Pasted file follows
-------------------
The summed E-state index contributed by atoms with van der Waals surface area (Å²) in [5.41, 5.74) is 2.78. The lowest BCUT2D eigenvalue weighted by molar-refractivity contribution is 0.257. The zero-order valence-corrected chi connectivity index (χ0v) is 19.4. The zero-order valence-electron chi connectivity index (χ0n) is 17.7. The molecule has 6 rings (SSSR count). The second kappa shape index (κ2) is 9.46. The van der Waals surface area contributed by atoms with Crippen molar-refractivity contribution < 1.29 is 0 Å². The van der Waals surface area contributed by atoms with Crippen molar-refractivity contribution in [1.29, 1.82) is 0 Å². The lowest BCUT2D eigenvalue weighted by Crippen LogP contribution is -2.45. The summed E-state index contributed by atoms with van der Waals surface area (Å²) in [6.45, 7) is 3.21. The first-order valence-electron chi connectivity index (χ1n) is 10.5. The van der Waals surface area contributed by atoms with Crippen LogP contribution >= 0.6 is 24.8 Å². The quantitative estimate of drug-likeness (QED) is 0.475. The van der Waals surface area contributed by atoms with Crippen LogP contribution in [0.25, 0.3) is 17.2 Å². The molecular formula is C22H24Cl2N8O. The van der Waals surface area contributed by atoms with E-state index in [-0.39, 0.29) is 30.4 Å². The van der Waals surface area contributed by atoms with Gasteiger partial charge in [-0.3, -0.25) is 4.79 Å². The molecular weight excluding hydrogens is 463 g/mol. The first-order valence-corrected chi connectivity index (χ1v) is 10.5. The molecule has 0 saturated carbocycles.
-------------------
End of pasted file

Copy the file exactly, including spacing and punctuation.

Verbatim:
The summed E-state index contributed by atoms with van der Waals surface area (Å²) in [5.41, 5.74) is 2.78. The lowest BCUT2D eigenvalue weighted by molar-refractivity contribution is 0.257. The zero-order valence-corrected chi connectivity index (χ0v) is 19.4. The zero-order valence-electron chi connectivity index (χ0n) is 17.7. The molecule has 6 rings (SSSR count). The second kappa shape index (κ2) is 9.46. The van der Waals surface area contributed by atoms with Crippen molar-refractivity contribution < 1.29 is 0 Å². The van der Waals surface area contributed by atoms with Crippen molar-refractivity contribution in [1.29, 1.82) is 0 Å². The lowest BCUT2D eigenvalue weighted by Crippen LogP contribution is -2.45. The summed E-state index contributed by atoms with van der Waals surface area (Å²) in [6.45, 7) is 3.21. The first-order valence-electron chi connectivity index (χ1n) is 10.5. The van der Waals surface area contributed by atoms with Crippen LogP contribution >= 0.6 is 24.8 Å². The quantitative estimate of drug-likeness (QED) is 0.475. The van der Waals surface area contributed by atoms with Crippen LogP contribution in [0.25, 0.3) is 17.2 Å². The molecular formula is C22H24Cl2N8O. The van der Waals surface area contributed by atoms with E-state index in [-0.39, 0.29) is 30.4 Å². The van der Waals surface area contributed by atoms with Gasteiger partial charge in [-0.3, -0.25) is 4.79 Å². The molecular weight excluding hydrogens is 463 g/mol. The first-order valence-corrected chi connectivity index (χ1v) is 10.5. The molecule has 0 saturated carbocycles.